Edited by Careless
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Nice work on the car ! Luv the thread. A quick question - can you please give me some more information on the jute - where did you get it, etc. ?

Much appreciated

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love well-made diy tools!

my grandfather was a typsetter (lead letters in wood boxes) and had all kinds of cool specialty tools that he made from various household items to perform tasks for which no tool was available at the time, and i have a few of them even though i have no real use for them - just cool to look at and know he figured out how to solve a problem and made his own devices. one of the tools that i actually have used many, many times is a chisel he made from a table knife - sounds goofy, but it's incredibly handy: the blade is cut square at the top and sharpened, the corners are beveled to blend the blade surface around the corner so it doesn't dig into the material and the back edge of the blade is ground flat as well as the butt of the handle so it can be used to scrape or chisel in either direction. not nearly the level of fabrication you completed, but it's kept in the toolbox and every so often i use it for some odd task and think of him :) 

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Is there a sign up list for the spindle pin tool remover yet old buddy old pal? :D Nice work on that tool.

I made one a few years ago nothing like yours of course, destroyed it trying to get the pins out, now I take them to my local mechanic. He heats them up to glowing red and applies 50 tons of pressure.

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21 hours ago, grannyknot said:

Is there a sign up list for the spindle pin tool remover yet old buddy old pal? :D Nice work on that tool.

I made one a few years ago nothing like yours of course, destroyed it trying to get the pins out, now I take them to my local mechanic. He heats them up to glowing red and applies 50 tons of pressure.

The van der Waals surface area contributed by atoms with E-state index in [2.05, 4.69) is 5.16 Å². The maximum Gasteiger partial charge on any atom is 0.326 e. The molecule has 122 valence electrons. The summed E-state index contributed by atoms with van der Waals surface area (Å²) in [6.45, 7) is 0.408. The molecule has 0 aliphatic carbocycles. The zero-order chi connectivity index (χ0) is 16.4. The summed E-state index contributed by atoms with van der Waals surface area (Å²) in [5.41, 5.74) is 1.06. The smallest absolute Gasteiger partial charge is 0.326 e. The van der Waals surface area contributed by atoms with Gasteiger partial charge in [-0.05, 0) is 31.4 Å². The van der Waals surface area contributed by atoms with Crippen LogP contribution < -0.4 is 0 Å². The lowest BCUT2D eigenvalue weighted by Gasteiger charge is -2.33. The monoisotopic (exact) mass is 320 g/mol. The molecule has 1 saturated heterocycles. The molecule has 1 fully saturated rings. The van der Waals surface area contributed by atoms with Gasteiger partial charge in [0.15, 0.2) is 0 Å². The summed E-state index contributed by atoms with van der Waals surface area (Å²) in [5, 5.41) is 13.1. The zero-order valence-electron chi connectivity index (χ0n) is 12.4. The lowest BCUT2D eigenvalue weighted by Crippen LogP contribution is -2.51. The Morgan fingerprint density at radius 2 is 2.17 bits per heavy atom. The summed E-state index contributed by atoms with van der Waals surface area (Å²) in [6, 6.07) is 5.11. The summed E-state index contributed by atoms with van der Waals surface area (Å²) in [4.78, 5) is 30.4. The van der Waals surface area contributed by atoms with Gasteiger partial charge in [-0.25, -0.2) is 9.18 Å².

Thanks. That kind compliment earns you the top spot on the sign up list.  ^_^

I'm happy to report that the tool worked wonderfully.

Each photo is in order, and has the associated time stamp from when I took the photo.

Setup @ 8:45PM (heated spindle section for 2 minutes with MAPP gas) [no photo]

Started @ 8:47PM (a few turns of the lead screw)

k4f3355.png

 

Midway Point @ 8:52PM (a checking for binding & reseating, and then a quick reheating ) 

Min74mS.png

 

She's out @ 8:55PM 

KX8gLy8.png

 

View of the threads (well preserved on both ends) 

R60N3T4.png

 

The other side was the first one I did, and it was a little tougher because it was my first go, so setup and greasing and positioning the huge channel locks I was using took an extra 10 minutes of getting used to. The Hex nut is 1.5" on the 1" ACME gear nut, so I couldn't use the 1-3/8ths large wrench. There was no 1-1/2 available so I made due.

 

Since the tool worked so quickly and didn't take much energy from me (i've only so much per day!) I managed to then proceed to remove the entire drivetrain/powertrain and undercarriage/running gear (which was thoroughly soaked in liquid wrench, 2 or 3 times... many cans used).

HyF6jfn.png

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This is all for another car that I will make another thread for- but this new tool deserved an update.

 

Amazing what some good tunes and a quiet place to work can do for productivity.

 

Maybe I should transfer this to another thread because it has nothing to do with this car's restoration- but I got excited. LOL

Edited by Careless
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Wow, what a great tool!  It laughs at those notorious spindle pins!

Put me on that list ...

Interesting that you use liquid wrench instead of Aero Kroil or PB Blaster, but it appears to have worked for you.

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On ‎4‎/‎7‎/‎2016 at 0:44 AM, Careless said:

Mini-Update:
 

  • *** SIDENOTE ***  anyone have pics of how the original steering rack boots were attached? Safety Wire? Band Clamps? Can't seem to find the answer

 

It looks like the original clamps were O-rings. Here are a couple of pictures from the FSM.  They are missing on my 7'70 since the boots were replaced 10 years ago, but an old steering rack from a 12'70 parts car I have does have some of them.

HTH

Mike

photo-2.JPGphoto-1.JPG

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7 hours ago, S30Driver said:

Wow, what a great tool!  It laughs at those notorious spindle pins!

Put me on that list ...

Interesting that you use liquid wrench instead of Aero Kroil or PB Blaster, but it appears to have worked for you.

A controlled test was conducted in April/May of 2007 issue of Machinist's Workshop. Lloyd Bender tested 4 of the better known brands up against an Acetone + ATF mix (actually power steering fluid in the photos), and while Kroil came second to the home-brew concoction, but it was not better than liquid wrench by a long-shot. Keeping that in mind, 4 cans of Liquid Wrench costs about 25 bucks here. 4 cans of Kroil costs about 70 bucks. And since I didn't break a bolt, I know what I'll be using for future jobs as well, simply based on cost, and because the closest Kroil dealer is a place I despise shopping at. Liquid Wrench can be had on sale for $3.99 sometimes, so it's almost a no-brainer for the amount I used on the car.